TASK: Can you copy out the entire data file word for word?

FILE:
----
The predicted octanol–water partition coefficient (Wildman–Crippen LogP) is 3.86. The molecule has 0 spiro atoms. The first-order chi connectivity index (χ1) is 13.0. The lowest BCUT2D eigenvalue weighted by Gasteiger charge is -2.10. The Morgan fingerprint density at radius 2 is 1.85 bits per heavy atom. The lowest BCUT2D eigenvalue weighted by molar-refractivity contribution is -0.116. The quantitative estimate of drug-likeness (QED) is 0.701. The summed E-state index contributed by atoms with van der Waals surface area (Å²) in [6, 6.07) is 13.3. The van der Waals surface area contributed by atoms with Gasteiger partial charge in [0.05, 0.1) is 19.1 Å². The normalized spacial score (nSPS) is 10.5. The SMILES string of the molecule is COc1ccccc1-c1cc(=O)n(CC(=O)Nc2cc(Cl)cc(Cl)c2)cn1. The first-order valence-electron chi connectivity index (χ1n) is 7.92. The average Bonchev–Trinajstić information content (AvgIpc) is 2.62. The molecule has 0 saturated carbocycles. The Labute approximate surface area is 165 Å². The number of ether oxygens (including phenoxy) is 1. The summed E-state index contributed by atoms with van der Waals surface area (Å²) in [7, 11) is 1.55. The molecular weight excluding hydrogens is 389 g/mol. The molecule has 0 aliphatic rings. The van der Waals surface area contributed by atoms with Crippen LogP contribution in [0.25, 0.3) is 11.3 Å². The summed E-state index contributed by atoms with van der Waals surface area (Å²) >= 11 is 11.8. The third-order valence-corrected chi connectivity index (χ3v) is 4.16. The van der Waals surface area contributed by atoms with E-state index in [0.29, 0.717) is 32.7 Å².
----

The predicted octanol–water partition coefficient (Wildman–Crippen LogP) is 3.86. The molecule has 0 spiro atoms. The first-order chi connectivity index (χ1) is 13.0. The lowest BCUT2D eigenvalue weighted by Gasteiger charge is -2.10. The Morgan fingerprint density at radius 2 is 1.85 bits per heavy atom. The lowest BCUT2D eigenvalue weighted by molar-refractivity contribution is -0.116. The quantitative estimate of drug-likeness (QED) is 0.701. The summed E-state index contributed by atoms with van der Waals surface area (Å²) in [6, 6.07) is 13.3. The van der Waals surface area contributed by atoms with Gasteiger partial charge in [0.05, 0.1) is 19.1 Å². The normalized spacial score (nSPS) is 10.5. The SMILES string of the molecule is COc1ccccc1-c1cc(=O)n(CC(=O)Nc2cc(Cl)cc(Cl)c2)cn1. The first-order valence-electron chi connectivity index (χ1n) is 7.92. The average Bonchev–Trinajstić information content (AvgIpc) is 2.62. The molecule has 0 saturated carbocycles. The Labute approximate surface area is 165 Å². The number of ether oxygens (including phenoxy) is 1. The summed E-state index contributed by atoms with van der Waals surface area (Å²) in [7, 11) is 1.55. The molecular weight excluding hydrogens is 389 g/mol. The molecule has 0 aliphatic rings. The van der Waals surface area contributed by atoms with Crippen LogP contribution in [0.25, 0.3) is 11.3 Å². The summed E-state index contributed by atoms with van der Waals surface area (Å²) >= 11 is 11.8. The third-order valence-corrected chi connectivity index (χ3v) is 4.16. The van der Waals surface area contributed by atoms with E-state index in [0.29, 0.717) is 32.7 Å².